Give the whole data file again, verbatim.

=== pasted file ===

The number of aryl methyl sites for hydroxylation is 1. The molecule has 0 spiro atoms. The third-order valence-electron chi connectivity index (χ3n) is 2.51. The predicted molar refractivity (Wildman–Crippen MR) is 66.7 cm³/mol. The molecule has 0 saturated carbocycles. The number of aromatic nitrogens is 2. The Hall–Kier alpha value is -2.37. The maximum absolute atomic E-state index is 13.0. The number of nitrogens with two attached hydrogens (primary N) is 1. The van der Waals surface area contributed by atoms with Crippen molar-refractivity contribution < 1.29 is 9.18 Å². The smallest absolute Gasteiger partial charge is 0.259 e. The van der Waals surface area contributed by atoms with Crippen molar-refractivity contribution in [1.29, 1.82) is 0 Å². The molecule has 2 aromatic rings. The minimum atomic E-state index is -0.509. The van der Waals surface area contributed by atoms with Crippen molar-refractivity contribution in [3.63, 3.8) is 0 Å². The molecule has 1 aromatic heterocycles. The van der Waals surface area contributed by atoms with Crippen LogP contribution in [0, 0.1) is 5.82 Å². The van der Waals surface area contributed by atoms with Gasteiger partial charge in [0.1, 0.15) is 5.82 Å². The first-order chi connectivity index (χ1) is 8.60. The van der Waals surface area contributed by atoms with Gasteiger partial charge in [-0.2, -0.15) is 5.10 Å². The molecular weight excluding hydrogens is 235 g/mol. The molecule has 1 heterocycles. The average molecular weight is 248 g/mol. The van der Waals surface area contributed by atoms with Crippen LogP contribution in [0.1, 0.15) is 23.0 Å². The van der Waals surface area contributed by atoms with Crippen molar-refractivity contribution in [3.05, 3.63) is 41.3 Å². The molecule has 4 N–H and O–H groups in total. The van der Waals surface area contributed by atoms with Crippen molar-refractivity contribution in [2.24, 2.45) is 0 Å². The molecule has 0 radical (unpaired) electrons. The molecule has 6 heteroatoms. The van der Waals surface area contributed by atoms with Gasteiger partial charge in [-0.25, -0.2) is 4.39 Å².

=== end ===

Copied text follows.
The number of aryl methyl sites for hydroxylation is 1. The molecule has 0 spiro atoms. The third-order valence-electron chi connectivity index (χ3n) is 2.51. The predicted molar refractivity (Wildman–Crippen MR) is 66.7 cm³/mol. The molecule has 0 saturated carbocycles. The number of aromatic nitrogens is 2. The Hall–Kier alpha value is -2.37. The maximum absolute atomic E-state index is 13.0. The number of nitrogens with two attached hydrogens (primary N) is 1. The van der Waals surface area contributed by atoms with Crippen molar-refractivity contribution < 1.29 is 9.18 Å². The smallest absolute Gasteiger partial charge is 0.259 e. The van der Waals surface area contributed by atoms with Crippen molar-refractivity contribution in [1.29, 1.82) is 0 Å². The molecule has 2 aromatic rings. The minimum atomic E-state index is -0.509. The van der Waals surface area contributed by atoms with Crippen molar-refractivity contribution in [3.63, 3.8) is 0 Å². The molecule has 1 aromatic heterocycles. The van der Waals surface area contributed by atoms with Crippen LogP contribution in [0, 0.1) is 5.82 Å². The van der Waals surface area contributed by atoms with Gasteiger partial charge in [0.1, 0.15) is 5.82 Å². The first-order chi connectivity index (χ1) is 8.60. The van der Waals surface area contributed by atoms with Gasteiger partial charge in [-0.2, -0.15) is 5.10 Å². The molecular weight excluding hydrogens is 235 g/mol. The molecule has 1 heterocycles. The average molecular weight is 248 g/mol. The van der Waals surface area contributed by atoms with Crippen LogP contribution in [0.1, 0.15) is 23.0 Å². The van der Waals surface area contributed by atoms with Crippen molar-refractivity contribution in [3.05, 3.63) is 41.3 Å². The molecule has 4 N–H and O–H groups in total. The van der Waals surface area contributed by atoms with Crippen molar-refractivity contribution in [2.24, 2.45) is 0 Å². The molecule has 0 radical (unpaired) electrons. The molecule has 6 heteroatoms. The van der Waals surface area contributed by atoms with Gasteiger partial charge in [-0.25, -0.2) is 4.39 Å².